A symbolic reference is a string made of characters that provide the Java Virtual Machine with the name and meta (information about the object) data of the item. This metadata is enough to identify uniquely about the class, fields, methods, method descriptor etc.

Dynamic linking is a process of resolving symbolic references into direct references.

The Java Virtual Machine performs the following tasks in the process –

  1. Finding the class being referenced (load immediately or deferred as necessary).
  2. Resolve the symbolic references to direct references (A pointer of offset to the class, method, method descriptor etc).
  • JVM remembers the references for further usage and speeds up the process.

Now after all attempts to make sure if the reference is valid the reference class still cannot be loaded then the class verifier throws Class Not Found Error. If the symbolic reference from the class does not match methods in the referenced class JVM throws an error called – No Such Method Error.

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These four passes are required to test the security integrity and binary compatibility. They are done in a phased manner to ensure the compatibility is intact. If in case, the compiler does not recompile a class or a package or a dependent class (maybe our own or borrowing someone’s class or package), it is impossible for us to check the compatibility during our compilation process. But Java Virtual Machine needs to make sure, the classes and dependent classes are compatible.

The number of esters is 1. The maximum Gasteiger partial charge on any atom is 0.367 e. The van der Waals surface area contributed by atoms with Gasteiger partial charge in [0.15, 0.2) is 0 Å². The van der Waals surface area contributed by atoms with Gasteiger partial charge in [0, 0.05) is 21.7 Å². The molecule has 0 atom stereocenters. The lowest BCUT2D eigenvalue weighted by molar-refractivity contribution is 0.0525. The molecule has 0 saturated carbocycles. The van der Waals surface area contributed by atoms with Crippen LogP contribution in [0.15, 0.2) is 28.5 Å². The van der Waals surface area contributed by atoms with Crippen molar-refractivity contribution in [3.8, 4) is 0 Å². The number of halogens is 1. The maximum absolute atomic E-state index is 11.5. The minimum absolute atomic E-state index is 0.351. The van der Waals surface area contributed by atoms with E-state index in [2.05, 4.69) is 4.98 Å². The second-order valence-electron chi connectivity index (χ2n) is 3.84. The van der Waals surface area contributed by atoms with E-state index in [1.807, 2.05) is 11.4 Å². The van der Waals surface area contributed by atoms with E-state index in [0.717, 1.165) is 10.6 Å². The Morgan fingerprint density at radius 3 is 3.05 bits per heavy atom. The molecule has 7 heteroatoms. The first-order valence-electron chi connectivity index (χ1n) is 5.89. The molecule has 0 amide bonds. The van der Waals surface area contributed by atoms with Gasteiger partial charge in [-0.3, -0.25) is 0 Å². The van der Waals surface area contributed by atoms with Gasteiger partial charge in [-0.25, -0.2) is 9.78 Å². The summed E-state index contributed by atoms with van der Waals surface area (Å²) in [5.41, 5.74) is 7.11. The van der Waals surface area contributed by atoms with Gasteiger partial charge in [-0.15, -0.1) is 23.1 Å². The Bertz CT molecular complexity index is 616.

In practice, this situation happens when we update our libraries with a newer version. These rules of checking binary compatibility are listed in Java Language Specification (JLS). They tell what can be changed, added or deleted in a class that does not break binary compatibility of the existing classes.

Example – If we add a new method into a class and do not remove an existing one (If it is used by others) is binary compatible.

The Java Virtual Machine also performs the following tasks –

  1. Type safe reference casting.
  2. Structured memory access (No pointer arithmetic).
  3. Automatic Garbage Collection.
  4. Check the null references.
  5. Automatic array bounds checking.
  6. Backup for memory access.
  7. Dynamic selection of memory where the runtime execution puts data.
  8. Dynamic and unpredictable data structure to store data.
  9. Provide security layer over native methods.
  10. Proper and robust exception handling to ensure the exceptions or errors handled properly and the main thread keeps execution.

The structure of the class VerifyError is given as:

public class java.lang.VerifyError extends java.lang.LinkageError{
//constructor
public VerifyError();//constructs an empty VerifyError object that is an object with no message specified.
public VerifyError(String message);//constructs an VerifyError object with the message specified.}

The class VerifyError also inherits methods from class Object and Throwable.

From Object classFrom Throwable class
clone()fillInStackTrace()
getClass()getMessage()
notify()printStackTrace()
wait()printStackTrace(PrintWriter)
wait(long, int)getLocalizedMessage()
wait(long)printStackTrace(PrintStream)
equals(Object)
toString()
finalize()
hashCode()
notifyAll()